Anna Karenina is also a ballet based on Leo Tolstoy's classic novel. In 1972, Russian composer Rodion Shchedrin wrote the music for the first incarnation by choreographer Maya Plisetskaya. Since then several choreographers have interpreted the story in different ways. This writeup is about the ballet choreographed by Alexei Ratmansky which had its World premiere on the Royal Danish Ballet in 2004.
As testified by the writeups above, the story of Anna Karenina is rather complicated. Tolstoy wrote the massive novel only a few years after the even grander War and Peace, and it can be said that whilst War and Peace deals with how the destinies of the characters are changed by external strife in the form of the war, Anna Karenina deals with how the destinies of the characters are changed by the internal strife inside the eponymous (tragic) heroine of the ballet.
The ballet deals almost solely with the main theme of the book, the existential dilemma of Anna Karenina as she is emotionally torn between her husband, the public servant Karenin, and her love, the playboy Vronsky. With her husband she lives the proper and ethical life, a life where she enjoys the highest social regard, and a life—most importantly—with her beloved infant son. But it is also a life without any passion, a life where she is hardly more than a piece of furniture to her husband. Passion is the domain of Vronsky, but while her emotions may trump the social conventions—a rather daring proposition at the time—the question is whether her passionate love of Vronsky can trump her being a mother.
This is a tragedy. Don't expect a happy ending.
A blizzard rages inside Anna Karenina. On one hand, she desires to do what is expected of her and to gain social respect and admiration. On the other hand, she yearns for the romantic satisfaction of requited love. And finally she wants to be with her beloved son.
Anna Karenina is conflicted and as the drama unfolds she tosses and turns from the embrace of one man to the other, but she cannot find happiness in either of the two. In the end, after having left Russia with Vronsky, she finally can't help herself and returns to reunite with her son which Karenin has kept away from her. She is turned away by Karenin once more, and she suddenly realizes that not only has her infidelity lost her her son, it has also ruined her social standing. As Vronsky appears to turn his back to her as well, she fears she has lost everything, and as she stands on the platform of a station a freight train rolls by…
"And just at that moment, when the middle point between the wheels drew level with her, she flung aside the red handbag and drawing her head down between her shoulders she fell underneath the car on her hands, and with a light movement, as though she were preparing to get up again at once, she sank to her knees. And just at this moment she was horror-struck by what she was doing. "Where am I? What am I doing? Why?" She tried to get up, to throw herself back, but something huge and implacable struck her on the head and dragged her down. "Lord, forgive me for everything!" she murmured, feeling the impossibility of struggling…" -Anna Karenina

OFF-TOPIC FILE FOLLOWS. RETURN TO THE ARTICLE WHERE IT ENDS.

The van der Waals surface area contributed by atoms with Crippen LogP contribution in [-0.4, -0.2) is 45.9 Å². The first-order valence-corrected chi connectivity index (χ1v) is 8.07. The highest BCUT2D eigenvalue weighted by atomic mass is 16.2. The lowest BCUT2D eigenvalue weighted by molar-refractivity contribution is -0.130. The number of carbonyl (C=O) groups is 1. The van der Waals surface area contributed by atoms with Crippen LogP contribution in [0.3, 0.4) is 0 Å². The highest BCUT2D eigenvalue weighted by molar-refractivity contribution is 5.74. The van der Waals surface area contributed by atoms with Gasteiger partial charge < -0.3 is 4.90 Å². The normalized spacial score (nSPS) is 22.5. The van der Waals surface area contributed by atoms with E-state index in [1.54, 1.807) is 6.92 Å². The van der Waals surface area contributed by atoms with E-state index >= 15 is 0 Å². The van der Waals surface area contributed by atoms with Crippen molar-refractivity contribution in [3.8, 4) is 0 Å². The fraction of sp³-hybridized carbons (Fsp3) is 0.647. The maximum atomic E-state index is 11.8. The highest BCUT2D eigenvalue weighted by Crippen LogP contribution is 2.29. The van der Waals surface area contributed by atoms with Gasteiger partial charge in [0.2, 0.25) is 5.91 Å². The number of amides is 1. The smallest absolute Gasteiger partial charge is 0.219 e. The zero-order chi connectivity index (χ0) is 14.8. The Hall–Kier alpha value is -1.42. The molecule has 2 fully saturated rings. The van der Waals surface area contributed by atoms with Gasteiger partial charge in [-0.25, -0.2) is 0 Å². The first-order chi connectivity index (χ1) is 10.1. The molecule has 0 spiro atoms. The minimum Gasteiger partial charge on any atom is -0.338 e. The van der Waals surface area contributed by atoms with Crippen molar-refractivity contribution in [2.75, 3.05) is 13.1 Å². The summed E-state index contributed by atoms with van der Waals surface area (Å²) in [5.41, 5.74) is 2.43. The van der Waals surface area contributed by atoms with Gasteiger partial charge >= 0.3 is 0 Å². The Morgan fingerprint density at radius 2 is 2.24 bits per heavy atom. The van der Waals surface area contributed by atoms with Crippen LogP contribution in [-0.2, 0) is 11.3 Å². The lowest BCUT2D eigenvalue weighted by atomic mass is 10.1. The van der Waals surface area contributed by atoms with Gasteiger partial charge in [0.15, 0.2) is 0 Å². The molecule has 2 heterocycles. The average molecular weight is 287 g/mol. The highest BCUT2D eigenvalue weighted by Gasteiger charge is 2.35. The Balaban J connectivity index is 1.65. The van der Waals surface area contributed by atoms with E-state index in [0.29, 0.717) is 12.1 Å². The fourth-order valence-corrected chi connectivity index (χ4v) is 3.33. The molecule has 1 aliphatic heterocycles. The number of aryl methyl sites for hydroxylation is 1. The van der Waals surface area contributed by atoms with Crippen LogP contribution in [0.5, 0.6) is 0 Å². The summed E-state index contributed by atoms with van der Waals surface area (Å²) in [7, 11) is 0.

…and that is the sad end of Anna Karenina.
The above synopsis of Anna Karenina deals only with the part told by the ballet. The novel has other threads as well, even though the love triangle is the main theme.
The ballet is danced in a very dramatic style, and in this fashion it places itself squarely in a tradition in the Royal Danish Ballet of dramatic ballet going back to Bournonville. It is unmistakably contemporary, though. The scenography by Mikael Melbye uses video projection to create cinema-style fast scene changes, and an entire train carriage which moves and swivels across the scene is used to great effect. Because of the love triangle theme there is room for many spectacular pas de deux' (and even some "pas de trois"), but my favorite of the ballet is a scene taking place on a hippodrome where an ensemble of male dancers unbelievably brilliantly recreates the excitement and athleticism of a horse race, entirely without horses.
The music by Rodion Shchedrin deserves mention. It is very diverse and interesting, but it never steals the show from the dancers. Shchedrin's music is a patchwork of different styles and ideas—from twelve tone music to romantic to post modern—but it complements the choreography amazingly, and the end product seems smooth and complete. A particularly stunning part of the score is when Anna Karenina visits the Opera, late in the second act. Appropriately, the opera she is watching is Bellini's I Capuleti e i Montecchi—Romeo and Juliet—and the music from this opera, including a duet, is played from a prerecorded tape. Yet, the orchestra doesn't stop playing. They play on—on top of their prerecorded music which goes on unfazed—describing the shock and reactions from the audience in the Opera as Anna enters.
The ballet occasionally has a hard time conveying the complicated story to the audience. It definitely pays to know the plot beforehand, but that said, while some scenes may be difficult to interpret immediately, you are eventually clued in as the following scenes elaborate on the plot twists and turns, and, all-in-all, the Anna Karenina of Ratmansky is well worth watching, should you ever have the chance. It is an excellent and moving ballet, and the performance in Copenhagen makes it a credible part of the Royal Danish Ballet's ambition of being the world leader of dramatic ballet.